Today, information systems are becoming more and more complex with the passage of time, to incorporate all of the organization’s functions, scaling up to the complete enterprise. While these systems are built on the philosophy to incorporate all the engineering principles, that is to ensure that a “technically high quality” product is at hand, built as efficiently as possible, most of these projects initiated for information systems development fail due to reasons other than technical, more towards human failure, organizational failure (Ottens, 2005), legal failure. Researchers hence are more inclined towards understanding these systems as socio-technical systems that involve both the technical facets such as engineering as well as social facets that are essential for its effective functioning. Systems, however complex they may be, require collaboration, organizational commitment, and legal commitment etcetera.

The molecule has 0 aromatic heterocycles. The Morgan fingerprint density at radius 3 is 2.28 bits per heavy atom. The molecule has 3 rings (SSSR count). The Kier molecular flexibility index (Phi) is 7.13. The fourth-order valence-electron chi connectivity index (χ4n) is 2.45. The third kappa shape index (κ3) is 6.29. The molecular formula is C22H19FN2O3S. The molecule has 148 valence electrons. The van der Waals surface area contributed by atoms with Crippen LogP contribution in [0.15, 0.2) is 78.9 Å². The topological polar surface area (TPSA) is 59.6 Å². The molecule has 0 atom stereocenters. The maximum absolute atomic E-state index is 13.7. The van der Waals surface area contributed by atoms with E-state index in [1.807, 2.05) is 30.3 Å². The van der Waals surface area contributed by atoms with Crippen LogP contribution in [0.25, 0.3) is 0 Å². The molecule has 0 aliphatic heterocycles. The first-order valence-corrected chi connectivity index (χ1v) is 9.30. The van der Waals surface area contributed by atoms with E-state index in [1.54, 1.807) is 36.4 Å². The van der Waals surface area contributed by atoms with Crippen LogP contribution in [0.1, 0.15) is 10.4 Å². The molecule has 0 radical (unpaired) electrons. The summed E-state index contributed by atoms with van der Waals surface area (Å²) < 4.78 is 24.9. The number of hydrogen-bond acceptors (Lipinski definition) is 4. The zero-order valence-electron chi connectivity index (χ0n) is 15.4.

A near-perfect comparison of these differing philosophies shows us different sides to this picture. On one side, both engineering and socio-technical philosophies involve rational and logical elements only, that fall into the laws bounded in Physics. Predictability (Ottens, 2005) is one factor that makes these two philosophies parallel to each other, as both of these fall under rationally and logically defined boundaries. Both of these philosophies also emphasize on systems that are ‘Component-based’, involving different parts of the system that interrelate with each other to ensure effective functioning of the entire system. Both these philosophies are based on the principle that the system, as a large entity, is extremely difficult to manage, and hence can be broken down into small manageable parts.
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